Last month l had the opportunity to observe a Beginner II zoom chess class taught by Coach Ed. I was a little worried that the coaches would not be comfortable having a stranger suddenly pop into their online classes. But I needn’t have worried. Coach Ed was very welcoming and introduced me to the kids in a low-key way. He even had me give the students “a little chess history” about myself. This class is usually made up of about 8 kids and the coach. I could sense right away from Coach Ed’s friendly and smiling demeanor that he enjoys teaching, and the kids were respectful and engaged. This particular day he covered “the mysterious en passant rule”. With his clear and engaging examples, the students seemed to grasp how this special rule with a French name works. I got a kick out of Ed’s comment that “they have now learned the most complicated move in chess”, followed up with a suggestion that they all “reach around and pat yourselves on the back!” It was clear to me just from my first two zoom class observations that the coaches really know how to use drama and humor to keep the class engaged.
The first half hour of the class was spent on the new concepts, which also included passed pawns and why they are so important. Again, Coach Ed gave clear and easily understood descriptions: the goal of a passed pawn; how to push a pawn to the back rank to “queen”; and also how the opponent should try to blockade the pawn’s path. As in my previous zoom observation with Coach Matt, I took away great teaching ideas to use in my own private lessons with my neighbor’s two young kids. I especially like the way Coach Ed summed up the new material. In this case, “A passed pawn is a great way to win a chess game! It doesn’t always have to be a huge checkmate. You can just protect your passed pawn — like it was your favorite toy or possession — and win!”
The second half of the class was a Lichess tournament, playing quick games, 5 to 7 minutes each. When two players finish a game, the system automatically pairs them up with other available players. Each child got to play 4 or more games. We could all see the standings on the screen at the end, and an electronic trophy and confetti are awarded to the winner. The students really enjoy these short games, and it a great way to practice real chess.
A few days ago I had a phone interview with Coach Ed, to glean a little background information for this story. The youngest of three brothers, his oldest brother who was about 20 at the time taught him to play chess when Ed was about 9. He said that he really only learned how to move the pieces at that point. Ed was born in Arkansas and lived there until he was 4; then the family moved to Woodinville WA for about 5 years, before moving back to Arkansas where he lived until he finished high school. He went to a liberal arts college near Chicago (Lake Forest), where he studied creative writing. He currently writes articles for “Treehouse” (a youth advocacy non-profit) and newsletters for other non-profits.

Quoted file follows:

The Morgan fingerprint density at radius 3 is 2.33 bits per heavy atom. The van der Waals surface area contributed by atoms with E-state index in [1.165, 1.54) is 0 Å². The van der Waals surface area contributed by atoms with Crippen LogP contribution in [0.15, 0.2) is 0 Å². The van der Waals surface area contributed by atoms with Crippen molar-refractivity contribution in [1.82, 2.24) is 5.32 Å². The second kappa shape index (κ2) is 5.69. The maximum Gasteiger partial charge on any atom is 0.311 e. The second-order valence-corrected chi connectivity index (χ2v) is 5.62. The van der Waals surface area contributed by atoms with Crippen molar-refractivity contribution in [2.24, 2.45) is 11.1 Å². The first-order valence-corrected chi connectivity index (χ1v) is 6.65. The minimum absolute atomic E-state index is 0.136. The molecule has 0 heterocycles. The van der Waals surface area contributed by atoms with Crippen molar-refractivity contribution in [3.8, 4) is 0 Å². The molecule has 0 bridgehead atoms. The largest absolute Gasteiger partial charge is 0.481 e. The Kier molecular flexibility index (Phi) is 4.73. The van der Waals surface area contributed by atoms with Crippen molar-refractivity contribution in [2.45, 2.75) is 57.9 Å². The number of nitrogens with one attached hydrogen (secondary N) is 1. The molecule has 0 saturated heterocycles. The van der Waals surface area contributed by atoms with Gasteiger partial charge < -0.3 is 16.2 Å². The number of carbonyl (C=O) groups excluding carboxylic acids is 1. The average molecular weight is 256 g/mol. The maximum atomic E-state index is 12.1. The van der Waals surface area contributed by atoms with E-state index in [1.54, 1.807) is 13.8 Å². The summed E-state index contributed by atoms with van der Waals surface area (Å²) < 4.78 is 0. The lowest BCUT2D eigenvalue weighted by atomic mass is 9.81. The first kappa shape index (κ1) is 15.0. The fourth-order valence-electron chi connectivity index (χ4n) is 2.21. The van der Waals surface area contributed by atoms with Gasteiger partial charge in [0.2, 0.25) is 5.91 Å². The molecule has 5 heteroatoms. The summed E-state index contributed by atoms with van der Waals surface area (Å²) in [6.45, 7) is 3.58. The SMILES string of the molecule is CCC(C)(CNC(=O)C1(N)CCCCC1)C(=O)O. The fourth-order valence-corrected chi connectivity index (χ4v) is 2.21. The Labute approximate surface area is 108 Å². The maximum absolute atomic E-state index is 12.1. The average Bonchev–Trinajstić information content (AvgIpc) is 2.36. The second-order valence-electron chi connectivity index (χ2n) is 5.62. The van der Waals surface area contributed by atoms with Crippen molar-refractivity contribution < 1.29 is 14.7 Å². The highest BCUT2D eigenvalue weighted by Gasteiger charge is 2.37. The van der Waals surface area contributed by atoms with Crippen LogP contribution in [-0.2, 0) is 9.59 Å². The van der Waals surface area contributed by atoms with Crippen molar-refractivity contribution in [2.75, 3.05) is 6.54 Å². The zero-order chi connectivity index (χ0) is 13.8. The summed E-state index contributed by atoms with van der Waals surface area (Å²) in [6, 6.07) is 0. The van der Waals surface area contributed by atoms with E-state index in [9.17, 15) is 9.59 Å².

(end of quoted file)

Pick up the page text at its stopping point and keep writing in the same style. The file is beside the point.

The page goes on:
Ed played football in junior high school, but he got more enjoyment out of poetry; chess; and strategy games such as Risk and Poker. In high school he played chess with friends and online. About 4 or 5 years ago, he decided to become serious about chess. At the time he was working as a youth advocate for kids in foster care. One boy in his case load was detained in juvenile hall. Ed played chess with him there, and after seeing the extremely bleak surroundings in “juvie”, he began volunteering to teach a chess program there — which he still does today. He teaches weekly mini-group lessons, private lessons and puzzles. Ed was a youth advocate for 6 years, as an Education Specialist. His work involved foster care rights; working one on one with foster kids; and representing them at disciplinary and education hearings.
His graduate degree is in “UX” — User Experience Design. This field combines graphic design and information organization.
Ed also enjoys Disk Golf — which I had never heard of — and which he confessed he had been practicing outdoors during our phone interview! I love multi-tasking myself, so that was cool by me. He explained to me that Disk Golf is like golf, but with frisbees, which you toss into a target. There are “holes” as in golf and the lowest score wins.
Having fallen in love with the game of chess, Ed’s goal is to become a National Master. When I asked him about the most interesting person he has met through chess, he answered “Coach Matt!” (I could relate to this. More about Coach Matt in future stories.)
And lastly, when I asked him to tell me about a favorite teaching moment, he said it was the 4th or 5th time he went to the jail to teach chess. When he arrived at the appointed time, the whole room was already playing and talking about chess. He was touched that what he had taught them in the previous weeks was obviously being shared and discussed.
The students at The Seattle Chess School are definitely in good hands with coaches like Ed and Matt.